Baby colic is defined as periods of intense, continuous crying in an otherwise healthy baby. Pediatricians generally use the “Rule of Three” to diagnose colic: The baby cries 3 or more hours a day, 3 times a week, for at least 3 weeks.
While it is normal for babies to cry when they are hungry, wet, or tired, a colicky baby cries excessively, usually around the same time each day, and is difficult to console. Baby colic generally starts when the baby is only around 2 to 6 weeks of age and ends by the time the baby is 3 to 4 months of age. During a crying episode, the babies may clench their hands, curl up their legs, and pass gas as they cry. Often, their stomachs will appear swollen.
Baby colic is a common problem, affecting an estimated 25 percent of all babies worldwide. This can be a stressful time for the parents of a colicky baby, but there is good news. The condition is temporary and will end in several weeks. In the meantime, maintain a loving bond with your baby. Remember to stay calm, stay positive, and take advantage of this golden opportunity to improve one of your most valuable virtues — patience.
Even though much research has been done, there is no proven cause or single effective treatment for baby colic. Nevertheless, there are some helpful tips that are worth a try to make life easier and calmer for both baby and parents.
1 – Feed your baby in an upright position and burp often.
2 – If you are a breastfeeding mother, try making small changes to your diet, including limiting spicy foods, caffeine, dairy products, and alcoholic beverages.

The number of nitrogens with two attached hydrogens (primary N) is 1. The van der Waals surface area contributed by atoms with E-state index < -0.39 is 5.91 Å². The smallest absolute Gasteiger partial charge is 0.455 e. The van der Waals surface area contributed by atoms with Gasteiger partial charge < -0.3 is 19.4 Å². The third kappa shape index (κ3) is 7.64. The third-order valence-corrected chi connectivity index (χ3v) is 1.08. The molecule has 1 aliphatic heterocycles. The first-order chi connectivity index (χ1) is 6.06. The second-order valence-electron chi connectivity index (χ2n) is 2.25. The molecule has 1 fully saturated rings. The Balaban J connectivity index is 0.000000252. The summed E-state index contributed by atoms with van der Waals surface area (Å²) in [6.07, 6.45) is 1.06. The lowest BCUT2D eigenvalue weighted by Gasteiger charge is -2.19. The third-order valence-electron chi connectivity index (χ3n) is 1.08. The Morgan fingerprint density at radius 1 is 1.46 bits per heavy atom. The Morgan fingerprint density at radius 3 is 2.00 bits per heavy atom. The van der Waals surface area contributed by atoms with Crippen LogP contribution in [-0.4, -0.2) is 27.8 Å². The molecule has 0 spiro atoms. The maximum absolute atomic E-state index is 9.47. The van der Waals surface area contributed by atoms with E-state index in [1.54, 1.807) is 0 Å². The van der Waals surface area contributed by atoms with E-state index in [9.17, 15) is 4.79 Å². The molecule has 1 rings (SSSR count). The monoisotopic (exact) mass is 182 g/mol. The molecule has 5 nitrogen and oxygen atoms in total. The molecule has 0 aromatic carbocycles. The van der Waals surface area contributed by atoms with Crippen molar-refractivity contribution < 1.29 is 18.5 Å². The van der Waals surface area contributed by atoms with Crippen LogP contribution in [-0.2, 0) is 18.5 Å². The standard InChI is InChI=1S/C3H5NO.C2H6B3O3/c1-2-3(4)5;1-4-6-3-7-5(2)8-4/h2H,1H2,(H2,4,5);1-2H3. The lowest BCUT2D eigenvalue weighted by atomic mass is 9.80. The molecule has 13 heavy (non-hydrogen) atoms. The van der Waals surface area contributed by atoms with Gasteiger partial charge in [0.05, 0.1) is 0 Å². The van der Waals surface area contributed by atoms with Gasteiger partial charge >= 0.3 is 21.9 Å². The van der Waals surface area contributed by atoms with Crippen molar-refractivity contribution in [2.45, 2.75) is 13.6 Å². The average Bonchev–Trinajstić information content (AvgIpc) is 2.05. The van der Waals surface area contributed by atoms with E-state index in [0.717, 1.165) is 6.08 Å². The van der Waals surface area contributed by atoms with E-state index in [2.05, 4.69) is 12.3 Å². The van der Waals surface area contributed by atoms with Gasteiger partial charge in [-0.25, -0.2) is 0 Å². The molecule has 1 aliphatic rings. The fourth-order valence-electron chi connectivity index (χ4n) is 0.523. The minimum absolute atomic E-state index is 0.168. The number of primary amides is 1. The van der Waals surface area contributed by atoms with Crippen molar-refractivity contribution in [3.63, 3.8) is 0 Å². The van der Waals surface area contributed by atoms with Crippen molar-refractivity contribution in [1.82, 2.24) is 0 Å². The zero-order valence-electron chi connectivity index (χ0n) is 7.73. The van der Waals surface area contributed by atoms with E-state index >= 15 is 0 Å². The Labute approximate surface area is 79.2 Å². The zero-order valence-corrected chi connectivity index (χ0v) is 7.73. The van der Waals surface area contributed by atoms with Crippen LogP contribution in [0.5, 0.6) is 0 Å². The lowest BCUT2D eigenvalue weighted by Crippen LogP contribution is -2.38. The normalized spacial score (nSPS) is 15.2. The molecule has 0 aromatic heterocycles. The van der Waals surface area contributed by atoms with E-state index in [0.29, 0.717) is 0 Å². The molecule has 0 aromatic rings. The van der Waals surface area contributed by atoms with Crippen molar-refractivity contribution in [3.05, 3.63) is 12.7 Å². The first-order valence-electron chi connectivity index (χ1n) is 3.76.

3 – Put your baby in a stroller and take a walk; the motion is soothing for the baby and the fresh air and exercise are good for you.
4 – Buckle up your baby in an infant car seat and go for a short drive.
5 – Give your baby a relaxing, warm bath and then wrap the infant in a soft, comfortable blanket.
6 – Lie the baby stomach down across your lap and gently rub the baby’s back.
7 – Hold your baby, sit in a rocking chair, and gently rock.
8 – Play music, turn on the TV, run the dishwasher, wash a load of laundry, or vacuum your carpets. These noises can be calming for your baby.
9 – Take a break now and then. Get help from another family member or friend. Let them watch your baby for a while, even if only an hour, allowing you to relax and re-energize.
10 – Talk to your pediatrician about your baby’s crying to rule out any potential illness and to get recommendations for the best course of action. Always contact the doctor if your baby develops a fever, vomiting, weight loss, diarrhea, or blood in stool, which are all signs of illness that require immediate medical attention.